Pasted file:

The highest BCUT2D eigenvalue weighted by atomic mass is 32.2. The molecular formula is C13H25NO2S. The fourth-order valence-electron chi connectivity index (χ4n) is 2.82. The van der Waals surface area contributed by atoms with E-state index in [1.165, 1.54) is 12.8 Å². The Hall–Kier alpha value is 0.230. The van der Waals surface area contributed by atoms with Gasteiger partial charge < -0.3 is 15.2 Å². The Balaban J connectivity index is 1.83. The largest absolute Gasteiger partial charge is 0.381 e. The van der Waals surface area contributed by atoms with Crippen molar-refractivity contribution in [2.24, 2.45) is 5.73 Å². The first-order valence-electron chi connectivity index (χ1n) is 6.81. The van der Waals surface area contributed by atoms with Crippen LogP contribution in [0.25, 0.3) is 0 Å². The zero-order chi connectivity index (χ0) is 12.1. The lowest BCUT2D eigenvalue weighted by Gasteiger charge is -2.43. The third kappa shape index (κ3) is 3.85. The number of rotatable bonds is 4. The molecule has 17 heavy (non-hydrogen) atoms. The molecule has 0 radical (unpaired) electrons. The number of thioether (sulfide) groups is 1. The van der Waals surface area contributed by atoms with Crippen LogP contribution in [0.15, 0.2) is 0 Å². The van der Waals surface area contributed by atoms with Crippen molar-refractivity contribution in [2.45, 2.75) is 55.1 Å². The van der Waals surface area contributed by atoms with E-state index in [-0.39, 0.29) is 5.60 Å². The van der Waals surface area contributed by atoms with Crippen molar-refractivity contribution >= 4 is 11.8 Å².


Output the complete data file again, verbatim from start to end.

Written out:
The highest BCUT2D eigenvalue weighted by atomic mass is 32.2. The molecular formula is C13H25NO2S. The fourth-order valence-electron chi connectivity index (χ4n) is 2.82. The van der Waals surface area contributed by atoms with E-state index in [1.165, 1.54) is 12.8 Å². The Hall–Kier alpha value is 0.230. The van der Waals surface area contributed by atoms with Gasteiger partial charge < -0.3 is 15.2 Å². The Balaban J connectivity index is 1.83. The largest absolute Gasteiger partial charge is 0.381 e. The van der Waals surface area contributed by atoms with Crippen molar-refractivity contribution in [2.24, 2.45) is 5.73 Å². The first-order valence-electron chi connectivity index (χ1n) is 6.81. The van der Waals surface area contributed by atoms with Crippen LogP contribution in [0.25, 0.3) is 0 Å². The zero-order chi connectivity index (χ0) is 12.1. The lowest BCUT2D eigenvalue weighted by Gasteiger charge is -2.43. The third kappa shape index (κ3) is 3.85. The number of rotatable bonds is 4. The molecule has 17 heavy (non-hydrogen) atoms. The molecule has 0 radical (unpaired) electrons. The number of thioether (sulfide) groups is 1. The van der Waals surface area contributed by atoms with Crippen LogP contribution in [0.15, 0.2) is 0 Å². The van der Waals surface area contributed by atoms with Crippen molar-refractivity contribution in [2.45, 2.75) is 55.1 Å². The van der Waals surface area contributed by atoms with E-state index in [-0.39, 0.29) is 5.60 Å². The van der Waals surface area contributed by atoms with Crippen molar-refractivity contribution >= 4 is 11.8 Å².